Matthew 13:17 MEANING

Matthew 13:17
(17) Many prophets and righteous men.--The prophets of Israel were emphatically "men of desires." They saw afar off the glory of the kingdom of the latter days. Each stood, as it were, on a Pisgah height, and looked on the vision of a land which he was not to enter. The words "have not seen them" seem to stand in verbal contradiction with those of John 8:56, "Your father Abraham rejoiced to see My day," but it is clear that the difference is simply verbal. There is a joy in looking on the distant prospect which does not exclude, yea, rather implies the desire to reach that which even from afar appears so glorious. The feeling thus described is identical with the "searching diligently" of 1 Peter 1:10, and with the "desire for a better country" of Hebrews 11:16.

Verse 17. - For verily (Matthew 5:18, note). Not in the parallel passage; it is much more common in Matthew than Luke. Our Lord contrasts his disciples' "blessedness" not only with the state of their contemporaries, but with that of their predecessors in faith. I say unto you, That many prophets and righteous men. Those who were specially favoured with insight into God's methods, and those who approached most closely to his standard of righteousness. Righteous men; "kings" in Luke. St. Luke's readers would probably not appreciate the force of the term, "righteous men." to the same degree that St. Matthew's would. Have desired (ἐπεθύμησαν). By reading ἐπεθύμησα, this saying has been attributed to Christ (see Bishop Westcott, 'Introd.,' App. C.; Resch, 'Agrapha,' p. 397). To see those things which ye see, and have not seen them; and to hear those things which ye hear, and have not heard them (cf. Hebrews 11:13; 1 Peter 1:10-12).

13:1-23 Jesus entered into a boat that he might be the less pressed, and be the better heard by the people. By this he teaches us in the outward circumstances of worship not to covet that which is stately, but to make the best of the conveniences God in his providence allots to us. Christ taught in parables. Thereby the things of God were made more plain and easy to those willing to be taught, and at the same time more difficult and obscure to those who were willingly ignorant. The parable of the sower is plain. The seed sown is the word of God. The sower is our Lord Jesus Christ, by himself, or by his ministers. Preaching to a multitude is sowing the corn; we know not where it will light. Some sort of ground, though we take ever so much pains with it, brings forth no fruit to purpose, while the good soil brings forth plentifully. So it is with the hearts of men, whose different characters are here described by four sorts of ground. Careless, trifling hearers, are an easy prey to Satan; who, as he is the great murderer of souls, so he is the great thief of sermons, and will be sure to rob us of the word, if we take not care to keep it. Hypocrites, like the stony ground, often get the start of true Christians in the shows of profession. Many are glad to hear a good sermon, who do not profit by it. They are told of free salvation, of the believer's privileges, and the happiness of heaven; and, without any change of heart, without any abiding conviction of their own depravity, their need of a Saviour, or the excellence of holiness, they soon profess an unwarranted assurance. But when some heavy trial threatens them, or some sinful advantage may be had, they give up or disguise their profession, or turn to some easier system. Worldly cares are fitly compared to thorns, for they came in with sin, and are a fruit of the curse; they are good in their place to stop a gap, but a man must be well armed that has much to do with them; they are entangling, vexing, scratching, and their end is to be burned, Heb 6:8. Worldly cares are great hinderances to our profiting by the word of God. The deceitfulness of riches does the mischief; they cannot be said to deceive us unless we put our trust in them, then they choke the good seed. What distinguished the good ground was fruitfulness. By this true Christians are distinguished from hypocrites. Christ does not say that this good ground has no stones in it, or no thorns; but none that could hinder its fruitfulness. All are not alike; we should aim at the highest, to bring forth most fruit. The sense of hearing cannot be better employed than in hearing God's word; and let us look to ourselves that we may know what sort of hearers we are.For verily I say unto you,.... This is added for the further confirmation of what is before said, concerning the happiness of the disciples, in seeing and hearing what they did:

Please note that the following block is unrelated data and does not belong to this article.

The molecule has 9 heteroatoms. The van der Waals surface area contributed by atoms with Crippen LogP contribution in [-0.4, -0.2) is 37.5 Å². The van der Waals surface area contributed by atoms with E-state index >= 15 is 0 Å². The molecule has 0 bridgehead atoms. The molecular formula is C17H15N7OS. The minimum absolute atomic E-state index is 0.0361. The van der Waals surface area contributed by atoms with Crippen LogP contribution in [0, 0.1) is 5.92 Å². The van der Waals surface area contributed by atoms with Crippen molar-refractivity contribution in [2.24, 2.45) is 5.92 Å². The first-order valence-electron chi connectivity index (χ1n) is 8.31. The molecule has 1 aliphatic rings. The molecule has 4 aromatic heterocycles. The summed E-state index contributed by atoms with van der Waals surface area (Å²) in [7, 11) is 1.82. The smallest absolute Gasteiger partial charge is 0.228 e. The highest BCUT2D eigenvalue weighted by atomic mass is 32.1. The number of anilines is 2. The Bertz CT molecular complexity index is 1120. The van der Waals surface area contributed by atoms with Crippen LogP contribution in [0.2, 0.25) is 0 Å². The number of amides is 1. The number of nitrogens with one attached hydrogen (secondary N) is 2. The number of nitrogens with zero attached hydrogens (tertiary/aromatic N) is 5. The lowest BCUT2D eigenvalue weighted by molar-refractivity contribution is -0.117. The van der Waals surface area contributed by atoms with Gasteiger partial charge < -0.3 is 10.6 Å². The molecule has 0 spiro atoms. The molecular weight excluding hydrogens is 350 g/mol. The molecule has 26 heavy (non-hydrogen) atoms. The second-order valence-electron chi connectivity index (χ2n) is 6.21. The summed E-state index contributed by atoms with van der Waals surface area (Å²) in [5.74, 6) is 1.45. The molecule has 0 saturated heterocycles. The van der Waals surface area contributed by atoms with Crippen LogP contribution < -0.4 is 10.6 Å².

that many prophets, and righteous men; Luke says, Luke 10:24 "kings"

have desired to see those things which ye see, and have not seen them, and to hear those things which ye hear, and have not heard them. To see Christ in the flesh, and have a clearer insight into the knowledge of the mysteries of grace, were things very desirable to men of the highest class in church and state, and of the best characters, such as Abraham, John 8:56. Jacob, Genesis 49:18. David, Psalm 14:7. Solomon, and the church in his time, Sol 8:1. Isaiah, and the saints with him, Isaiah 25:9 with many others. These indeed had a sight of Christ, but a very distant one; they saw him afar off in the promises and prophecies of him; and not very clearly, but through dark types and cloudy sacrifices; whereas the disciples saw him in person, heard him preach, took in the evidence of his miracles, and felt the power of his doctrines, and spiritually and savingly understood them. A way of speaking, somewhat like this, stands in the Talmud (p);

"Many have watched to expound in Mercavah (the beginning of Ezekiel's prophecy), , "and have not seen it all their days".''

(p) T. Bab. Megilla, fol. 24. 2.

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